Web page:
Two years ago, I moved from San Francisco — a city I love, a city overflowing with quirky entertainment and constant distractions — to a city across the bay for land. Not for a bigger house, or a garage space, but for land, pure and simple. I had this deeply-rooted desire to grow my own herbs, tomatoes, heck, maybe my own beans. The possibilities seemed endless when we signed that lease. I’ve since discovered that I may not have the greenest thumb, but you know what they say, where there’s a will…
Last night, I attended a discussion between award-winning author Sarah Elton (Locavore, and her latest book Consumed: Food for a Finite Planet) and Nigel Walker, owner of EatWell Farm. The event, hosted by CUESA, was held in the San Francisco Ferry Building, where shoppers can find conscientious farmers peddling seasonal goods three times a week. I used to go to these events much more frequently when I worked in food sustainability, but I’m embarrassed to admit that it had been awhile since I’d gone to one. Before, I’d go and passionately discuss the usual topics:
- Can organic food feed the world’s population?
- Why aren’t people up-in-arms over GMOs?
- How do companies get away with abusing labor laws?
You know, the usual. But this time things were different. In all honesty, I was a little bored to hear the same broken record still playing years later. That doesn’t mean I don’t believe in and support the good fight, but I had read the books; followed the blogs; watched the Hangouts. I didn’t want to hear the same questions followed by the same speculative answers. However, something had changed since I last attended those $1k-pat-yourself-on-the-back conferences of the past. I got engaged to a farmer. OK, technically he’s not a farmer, but The Man does come from a multi-generational farming family. His family’s farm is everything you romanticize a farm to be: rustic, pastoral, unforgiving, yet comforting. There are only two problems: they sell commodity corn and the men are all aging out of their jobs. Where are the kids? They’ve moved on to other things.
We’ve all heard about the young under-30 crowd anxious to escape city life rushing back to the farm, but I wonder how many of them are really rushing back. I know there are incentives for young people to start new farms (loans and grants to buy land, classes to learn how to grow crops, care for livestock, and run the business side of things*), but are the children of farmers assuming the trade? This is a real crisis for farming families today. Who will take the land? What will they do with it? I, personally, fantasize about turning the family farm into an organic CSA, where I could host visiting farm-to-fork chefs, and invite local school children to learn about their food, but would The Man and I move back? Would we want that life? The Man watched his father live that life for thirty years. He saw a man wake up at the crack of dawn to get out the door by 4 AM, spend an entire day filled with back-breaking work, only to return to his family after dark. And while The Man respected his dad, he certainly didn’t envy him.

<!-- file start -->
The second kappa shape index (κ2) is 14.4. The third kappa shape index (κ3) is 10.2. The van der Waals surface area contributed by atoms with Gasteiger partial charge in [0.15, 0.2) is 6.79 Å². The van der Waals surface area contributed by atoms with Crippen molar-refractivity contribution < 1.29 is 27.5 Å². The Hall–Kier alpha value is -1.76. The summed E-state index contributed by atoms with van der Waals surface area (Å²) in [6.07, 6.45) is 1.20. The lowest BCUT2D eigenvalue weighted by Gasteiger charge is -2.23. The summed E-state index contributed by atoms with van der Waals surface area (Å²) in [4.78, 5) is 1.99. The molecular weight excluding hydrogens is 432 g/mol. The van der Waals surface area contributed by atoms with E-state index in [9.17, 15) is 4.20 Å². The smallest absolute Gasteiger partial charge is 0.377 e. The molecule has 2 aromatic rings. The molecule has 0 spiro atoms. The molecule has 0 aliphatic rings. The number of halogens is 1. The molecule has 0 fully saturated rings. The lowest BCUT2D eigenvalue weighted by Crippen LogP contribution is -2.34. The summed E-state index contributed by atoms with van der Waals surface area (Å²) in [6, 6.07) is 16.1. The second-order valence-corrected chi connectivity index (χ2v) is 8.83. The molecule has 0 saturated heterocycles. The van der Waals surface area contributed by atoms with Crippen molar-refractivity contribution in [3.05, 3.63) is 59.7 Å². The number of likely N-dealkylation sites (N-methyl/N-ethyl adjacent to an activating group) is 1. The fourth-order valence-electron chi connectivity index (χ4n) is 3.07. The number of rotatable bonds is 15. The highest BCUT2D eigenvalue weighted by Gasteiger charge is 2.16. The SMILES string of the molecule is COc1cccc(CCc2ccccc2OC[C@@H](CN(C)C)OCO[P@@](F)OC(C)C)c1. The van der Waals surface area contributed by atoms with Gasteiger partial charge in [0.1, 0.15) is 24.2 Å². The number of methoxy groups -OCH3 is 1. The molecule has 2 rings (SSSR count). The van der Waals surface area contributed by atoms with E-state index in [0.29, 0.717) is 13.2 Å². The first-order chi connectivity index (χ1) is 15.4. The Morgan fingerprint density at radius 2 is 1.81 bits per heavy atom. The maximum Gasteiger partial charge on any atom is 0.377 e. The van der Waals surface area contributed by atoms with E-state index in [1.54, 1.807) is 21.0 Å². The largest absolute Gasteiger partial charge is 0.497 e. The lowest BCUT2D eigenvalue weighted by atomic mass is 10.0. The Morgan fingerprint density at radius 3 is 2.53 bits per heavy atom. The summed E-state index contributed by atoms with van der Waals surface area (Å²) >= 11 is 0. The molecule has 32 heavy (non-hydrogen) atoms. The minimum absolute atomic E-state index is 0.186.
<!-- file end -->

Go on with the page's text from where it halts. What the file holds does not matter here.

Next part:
So, here we are with our 9-to-5’s and a failed potted tomato garden 3000 miles away from the farm. And, yet, that miserable excuse for a tomato plant speaks volumes, doesn’t it? Last night, while listening to the polite banter between a farmer and a food journalist, I had only one question on my mind, just one solitary thought: Would I move for land, again?
*Interesting in farming or food sustainability? Here are a few resources to check out:
“CUESA (Center for Urban Education about Sustainable Agriculture) is dedicated to cultivating a sustainable food system through the operation of the Ferry Plaza Farmers Market and its educational programs.”
“The Center for Land-Based Learning is dedicated to creating the next generation of farmers and teaching California’s youth about the importance of agriculture and watershed conservation.”
“We design our training to meet the needs of people that live in dense urban settlements that want to learn more about permaculture with emphasis on applying permaculture design to cities. While the theme of our training is urban in nature, the design skills learned are applicable anywhere in the world.”
“The Alternative Farming Systems Information Center (AFSIC) focuses on topics related to sustainable and alternative agricultural systems, crops and livestock. We work to implement the NAL mission of ‘advancing access to global information for agriculture.'”